logomed.jpg (13561 bytes)


DML #9008 Stug III Ausf. B

John Gray

I think I got a little spoiled building Tamiya's recent StuGIIIG and Panzer IIIL, so I approached this 'older' Dragon kit with a bit of a bias. That said, I was very pleased upon opening the box and seeing not only a level of detail very nearly on par with Tamiya's, but also individual track links and very nice PE. Right out of the gates, this makes this kit an excellent value and on the track issue specifically, better than Tamiya. Now that I've praised DML's tracks, it seems ironic that I didn't even use them on this kit, but instead used a vinyl set from Tamiya's aforementioned PzIII!

I deliberated over buying Eduard or Aber's PE set for this kit, but opted instead to use the remains of an Eduard PzIIIJ fret that still had a lot of pieces left on it.... Well then - let's grab our wingnuts and get started, shall we??!


Although I usually set aside roadwheels for cleanup later in the sequence (I hate cleaning up and painting roadwheels!!), I decided to follow the instructions this time and did all this near the beginning. Actually, the roadwheels on this kit had their sprue attachment points on the edges of the rubber portion, making cleanup quicker than normal. Compared with DML's Jagdtiger however, I found the attachment points on this kit a little heavy.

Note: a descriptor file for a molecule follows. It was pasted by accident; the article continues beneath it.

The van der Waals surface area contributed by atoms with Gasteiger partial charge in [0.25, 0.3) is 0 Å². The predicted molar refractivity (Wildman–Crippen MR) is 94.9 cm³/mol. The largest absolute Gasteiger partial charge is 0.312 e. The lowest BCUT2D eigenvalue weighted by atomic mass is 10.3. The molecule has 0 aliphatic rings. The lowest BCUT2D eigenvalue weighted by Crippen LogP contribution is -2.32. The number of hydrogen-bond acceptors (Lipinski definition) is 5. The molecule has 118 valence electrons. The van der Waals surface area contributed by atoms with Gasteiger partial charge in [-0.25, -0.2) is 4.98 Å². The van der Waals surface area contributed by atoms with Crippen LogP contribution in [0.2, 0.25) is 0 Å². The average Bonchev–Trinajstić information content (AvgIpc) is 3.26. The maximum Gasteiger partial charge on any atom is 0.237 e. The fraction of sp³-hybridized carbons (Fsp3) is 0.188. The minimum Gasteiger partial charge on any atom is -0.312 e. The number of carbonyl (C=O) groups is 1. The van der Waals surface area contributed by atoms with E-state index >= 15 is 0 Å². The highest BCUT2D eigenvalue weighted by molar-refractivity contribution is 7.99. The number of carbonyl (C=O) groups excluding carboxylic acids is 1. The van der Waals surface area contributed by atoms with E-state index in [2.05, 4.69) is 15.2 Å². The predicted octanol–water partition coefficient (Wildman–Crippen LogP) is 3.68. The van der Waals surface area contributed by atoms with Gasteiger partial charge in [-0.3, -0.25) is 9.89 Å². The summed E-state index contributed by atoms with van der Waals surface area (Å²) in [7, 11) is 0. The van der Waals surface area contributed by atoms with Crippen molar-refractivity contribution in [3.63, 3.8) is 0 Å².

A welcome sight for those who build dioramas will be the separate torsion arms, and they are lovely - if you wish to have your StuG sit level, the fit is perfect with no 'wobblies'. Something to watch for is the idler mounts - while very accurate, this area is tricky and can affect the sit of the tracks later if not installed correctly. I glued on all the suspension components (watch for knock-out marks on the idler spokes), setting aside the roadwheels to be painted/weathered separately.

After installing the hull rear (those who like heavily rusted mufflers - and don't mind covering up that nice detail! - may want to leave these off for painting), it's on to the tracks. Again, I chose to use the glueable vinyl ones from Tamiya's PzIIIL, so I moved on to the upper hull. Normally though, I would install link-to-link tracks as instructed, painting the vehicle with them on.